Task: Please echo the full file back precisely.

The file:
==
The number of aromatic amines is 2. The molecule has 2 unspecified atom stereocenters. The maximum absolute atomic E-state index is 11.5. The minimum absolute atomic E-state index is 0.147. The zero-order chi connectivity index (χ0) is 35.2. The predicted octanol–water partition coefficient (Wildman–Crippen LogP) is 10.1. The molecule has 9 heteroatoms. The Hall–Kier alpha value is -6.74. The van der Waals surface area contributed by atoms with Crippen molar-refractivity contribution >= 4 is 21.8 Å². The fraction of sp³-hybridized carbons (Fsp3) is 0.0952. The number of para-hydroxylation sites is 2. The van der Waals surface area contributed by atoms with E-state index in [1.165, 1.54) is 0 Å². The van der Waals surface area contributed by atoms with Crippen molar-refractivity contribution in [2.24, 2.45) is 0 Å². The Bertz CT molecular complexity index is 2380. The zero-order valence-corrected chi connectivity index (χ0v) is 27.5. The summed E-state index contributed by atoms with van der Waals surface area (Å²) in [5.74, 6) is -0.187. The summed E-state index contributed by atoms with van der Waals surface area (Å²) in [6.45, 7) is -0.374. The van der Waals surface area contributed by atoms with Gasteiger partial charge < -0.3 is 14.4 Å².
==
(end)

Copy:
The number of aromatic amines is 2. The molecule has 2 unspecified atom stereocenters. The maximum absolute atomic E-state index is 11.5. The minimum absolute atomic E-state index is 0.147. The zero-order chi connectivity index (χ0) is 35.2. The predicted octanol–water partition coefficient (Wildman–Crippen LogP) is 10.1. The molecule has 9 heteroatoms. The Hall–Kier alpha value is -6.74. The van der Waals surface area contributed by atoms with Crippen molar-refractivity contribution >= 4 is 21.8 Å². The fraction of sp³-hybridized carbons (Fsp3) is 0.0952. The number of para-hydroxylation sites is 2. The van der Waals surface area contributed by atoms with E-state index in [1.165, 1.54) is 0 Å². The van der Waals surface area contributed by atoms with Crippen molar-refractivity contribution in [2.24, 2.45) is 0 Å². The Bertz CT molecular complexity index is 2380. The zero-order valence-corrected chi connectivity index (χ0v) is 27.5. The summed E-state index contributed by atoms with van der Waals surface area (Å²) in [5.74, 6) is -0.187. The summed E-state index contributed by atoms with van der Waals surface area (Å²) in [6.45, 7) is -0.374. The van der Waals surface area contributed by atoms with Gasteiger partial charge < -0.3 is 14.4 Å².